Geo Targeting – The ability to opt in or out of entering an auction based upon geographic location of the user or search query.

Ad Scheduling – Adjusting bids based on the day of the week and time of day.

Now that we’ve identified the types of levers available to marketers, below we will break down how multiple ad groups/campaigns allow for greater control over some of these Shopping management levers.

Multiple Ad Groups per Campaign

The benefits of multiple ad groups per campaign include access to:

    • RLSAs – Remarketing Lists
    • Auction Insights
    • Mobile Only Control
    • Brand/Line/Grouping Breakout
    • Negative Keyword Sculpting


When Should Retailers Use Multiple Ad Groups? 

Retailers should use multiple ad groups if they are:

    • Interested in seeing more competitor data for their top selling products/brands
    • Targeting visitors of a specific landing page with a specific subset of products using RLSAs
    • Clear search term data across each ad group allowing retailers to control negatives for specific subsets of products
    • Splitting out mobile traffic to keep spend in check while adjusting bids based upon what is actually performing


“For example, with mobile – you could have items that are performing well (just in mobile) but not with desktop. But, because both mobile and desktop are lumped together you might not be aware of it. By building out a separate campaign – you are able to adjust bids based on mobile data specifically,” Bell said.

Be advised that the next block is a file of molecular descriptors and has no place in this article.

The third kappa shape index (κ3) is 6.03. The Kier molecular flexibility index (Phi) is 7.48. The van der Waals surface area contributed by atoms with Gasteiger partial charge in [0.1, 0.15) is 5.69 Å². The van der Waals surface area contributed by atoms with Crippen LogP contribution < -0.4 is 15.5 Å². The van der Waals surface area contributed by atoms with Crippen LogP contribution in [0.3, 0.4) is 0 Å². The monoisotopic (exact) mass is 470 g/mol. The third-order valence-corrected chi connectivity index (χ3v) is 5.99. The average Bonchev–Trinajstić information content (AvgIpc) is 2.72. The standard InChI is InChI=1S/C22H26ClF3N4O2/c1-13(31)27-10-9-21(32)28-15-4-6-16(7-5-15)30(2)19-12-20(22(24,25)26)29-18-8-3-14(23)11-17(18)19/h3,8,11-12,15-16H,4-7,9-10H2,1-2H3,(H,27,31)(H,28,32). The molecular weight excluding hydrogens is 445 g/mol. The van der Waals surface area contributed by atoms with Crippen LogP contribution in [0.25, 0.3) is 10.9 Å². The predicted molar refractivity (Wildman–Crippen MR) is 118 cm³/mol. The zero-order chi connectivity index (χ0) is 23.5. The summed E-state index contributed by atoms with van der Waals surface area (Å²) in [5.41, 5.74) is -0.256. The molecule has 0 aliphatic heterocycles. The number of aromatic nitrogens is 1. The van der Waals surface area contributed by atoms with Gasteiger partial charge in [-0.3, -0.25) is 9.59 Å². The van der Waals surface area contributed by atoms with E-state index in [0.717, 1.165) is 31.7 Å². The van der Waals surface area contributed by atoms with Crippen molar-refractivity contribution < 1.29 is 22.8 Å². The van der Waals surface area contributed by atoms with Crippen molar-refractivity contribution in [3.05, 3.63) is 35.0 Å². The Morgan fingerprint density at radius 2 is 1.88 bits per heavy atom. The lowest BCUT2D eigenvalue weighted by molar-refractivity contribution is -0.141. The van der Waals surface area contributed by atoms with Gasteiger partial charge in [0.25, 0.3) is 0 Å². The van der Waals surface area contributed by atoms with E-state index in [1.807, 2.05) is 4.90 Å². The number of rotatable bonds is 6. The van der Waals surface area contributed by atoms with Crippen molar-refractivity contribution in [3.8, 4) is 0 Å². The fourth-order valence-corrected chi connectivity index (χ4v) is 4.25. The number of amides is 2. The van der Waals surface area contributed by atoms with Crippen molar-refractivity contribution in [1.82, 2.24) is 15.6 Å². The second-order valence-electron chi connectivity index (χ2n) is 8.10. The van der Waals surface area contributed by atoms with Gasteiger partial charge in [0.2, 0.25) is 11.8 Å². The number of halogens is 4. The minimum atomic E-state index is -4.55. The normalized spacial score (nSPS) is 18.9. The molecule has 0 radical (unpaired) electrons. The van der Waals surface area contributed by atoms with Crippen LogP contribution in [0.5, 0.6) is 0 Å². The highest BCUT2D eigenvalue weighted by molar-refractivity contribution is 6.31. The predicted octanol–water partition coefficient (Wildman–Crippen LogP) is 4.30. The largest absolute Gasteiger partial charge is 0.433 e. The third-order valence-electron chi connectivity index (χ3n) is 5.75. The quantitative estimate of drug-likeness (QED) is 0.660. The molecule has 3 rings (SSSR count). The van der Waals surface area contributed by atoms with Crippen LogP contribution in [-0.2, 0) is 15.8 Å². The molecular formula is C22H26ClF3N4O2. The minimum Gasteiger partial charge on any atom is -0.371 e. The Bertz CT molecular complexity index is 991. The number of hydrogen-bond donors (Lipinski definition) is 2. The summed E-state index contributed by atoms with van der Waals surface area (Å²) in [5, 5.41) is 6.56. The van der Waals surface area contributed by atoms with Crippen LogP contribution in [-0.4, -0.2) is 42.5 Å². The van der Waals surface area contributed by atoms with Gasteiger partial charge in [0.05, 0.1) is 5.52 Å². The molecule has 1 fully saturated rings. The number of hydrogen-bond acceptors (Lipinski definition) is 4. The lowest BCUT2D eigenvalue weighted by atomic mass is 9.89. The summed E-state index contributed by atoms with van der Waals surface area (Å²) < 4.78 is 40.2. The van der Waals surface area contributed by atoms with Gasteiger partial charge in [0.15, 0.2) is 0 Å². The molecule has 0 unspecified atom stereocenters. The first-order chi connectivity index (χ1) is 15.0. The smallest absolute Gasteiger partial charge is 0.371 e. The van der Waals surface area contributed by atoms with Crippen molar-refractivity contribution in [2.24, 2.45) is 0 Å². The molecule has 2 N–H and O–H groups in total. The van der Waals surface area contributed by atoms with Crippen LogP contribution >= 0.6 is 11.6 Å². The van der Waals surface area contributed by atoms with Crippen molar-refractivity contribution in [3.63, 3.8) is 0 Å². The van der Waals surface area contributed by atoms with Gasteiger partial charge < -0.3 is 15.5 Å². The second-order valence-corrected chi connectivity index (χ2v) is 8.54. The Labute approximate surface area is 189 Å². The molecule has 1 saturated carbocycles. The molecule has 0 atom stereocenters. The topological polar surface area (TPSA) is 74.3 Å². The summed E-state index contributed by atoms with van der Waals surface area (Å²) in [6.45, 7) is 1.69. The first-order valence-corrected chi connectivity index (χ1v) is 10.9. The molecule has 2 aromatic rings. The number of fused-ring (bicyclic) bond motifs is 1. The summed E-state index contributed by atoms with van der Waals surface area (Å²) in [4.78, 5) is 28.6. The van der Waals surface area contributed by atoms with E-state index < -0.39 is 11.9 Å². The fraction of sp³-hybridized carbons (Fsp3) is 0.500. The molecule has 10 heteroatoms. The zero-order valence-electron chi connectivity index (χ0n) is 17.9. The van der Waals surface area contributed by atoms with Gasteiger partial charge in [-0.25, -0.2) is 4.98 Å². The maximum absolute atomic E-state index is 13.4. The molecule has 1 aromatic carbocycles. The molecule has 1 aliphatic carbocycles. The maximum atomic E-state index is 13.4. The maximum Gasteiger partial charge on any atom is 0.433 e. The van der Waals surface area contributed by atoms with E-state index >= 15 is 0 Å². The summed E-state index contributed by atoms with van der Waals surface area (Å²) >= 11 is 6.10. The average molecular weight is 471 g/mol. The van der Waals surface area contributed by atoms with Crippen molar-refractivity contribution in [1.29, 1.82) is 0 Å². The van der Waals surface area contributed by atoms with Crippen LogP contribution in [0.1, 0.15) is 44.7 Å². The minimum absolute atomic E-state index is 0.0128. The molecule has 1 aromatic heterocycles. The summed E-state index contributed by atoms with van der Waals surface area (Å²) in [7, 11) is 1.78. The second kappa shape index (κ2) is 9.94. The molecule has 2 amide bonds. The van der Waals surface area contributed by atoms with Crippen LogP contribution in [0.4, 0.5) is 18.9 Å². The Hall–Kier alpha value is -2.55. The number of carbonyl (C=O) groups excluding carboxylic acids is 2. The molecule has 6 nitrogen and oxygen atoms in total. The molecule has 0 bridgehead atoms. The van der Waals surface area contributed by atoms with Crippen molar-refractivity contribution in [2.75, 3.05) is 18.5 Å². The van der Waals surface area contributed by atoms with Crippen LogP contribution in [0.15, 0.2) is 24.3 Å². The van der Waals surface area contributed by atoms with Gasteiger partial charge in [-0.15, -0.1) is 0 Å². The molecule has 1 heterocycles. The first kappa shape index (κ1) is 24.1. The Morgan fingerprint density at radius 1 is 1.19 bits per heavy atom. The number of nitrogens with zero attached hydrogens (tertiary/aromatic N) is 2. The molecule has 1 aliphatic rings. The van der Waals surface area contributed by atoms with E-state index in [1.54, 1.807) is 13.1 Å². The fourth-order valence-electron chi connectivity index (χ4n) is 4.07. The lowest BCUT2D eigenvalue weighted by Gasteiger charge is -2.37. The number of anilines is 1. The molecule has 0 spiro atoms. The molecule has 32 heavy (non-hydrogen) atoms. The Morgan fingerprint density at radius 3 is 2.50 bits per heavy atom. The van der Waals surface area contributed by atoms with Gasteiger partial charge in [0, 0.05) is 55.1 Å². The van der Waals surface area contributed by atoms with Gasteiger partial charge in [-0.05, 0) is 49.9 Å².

Multiple Shopping Campaigns per Account

Pro-Tip 1: All benefits of an Ad Group are also benefits of a separate Campaign because each must have at least 1 Ad Group.

The benefits of multiple shopping per account include access to:

    • Budget Control – Pro-Tip: Budgets are only controlled at the Campaign level (or Account level)
    • Improved Geo-Targeting – You can geo-target on a campaign level only
    • Ad Scheduling
    • Priority Settings (Examples include low, medium and high priority product settings to win the auction)


When Should Retailers Use Multiple Campaigns?

Retailers should use multiple campaigns if they are:

    • Increasing exposure on a top brand using a capped experimental budget
    • Overlapping products within 2 campaigns using priority settings. Focusing on negative keywords.
    • Mobile only control with specific bid adjustments for geo-targeting & ad scheduling as well as budget.


So, are there any potential cons to multiple campaigns / ad groups?

“The biggest con is obviously it’s more work. You have to adjust more levers and run reports in order to get that data,” Bell said.

“Secondly, with multiple products it can be difficult to track where you are getting the click or the impression – make sure that when your building these campaigns out you are using filter options, priority settings or excluding certain products from certain campaigns, that way you can keep track of what your campaigns are doing. Also, remember that at the end of the day, you can always go to the dimensions tab and run reports against all your shopping campaigns at once.”

For more on multiple campaigns in Google Shopping, email [email protected]

Additional Resources:

Google Introduces RLSA for Shopping Ads

Using Auction Insights To Projects & Stay Ahead of Competitors in Q4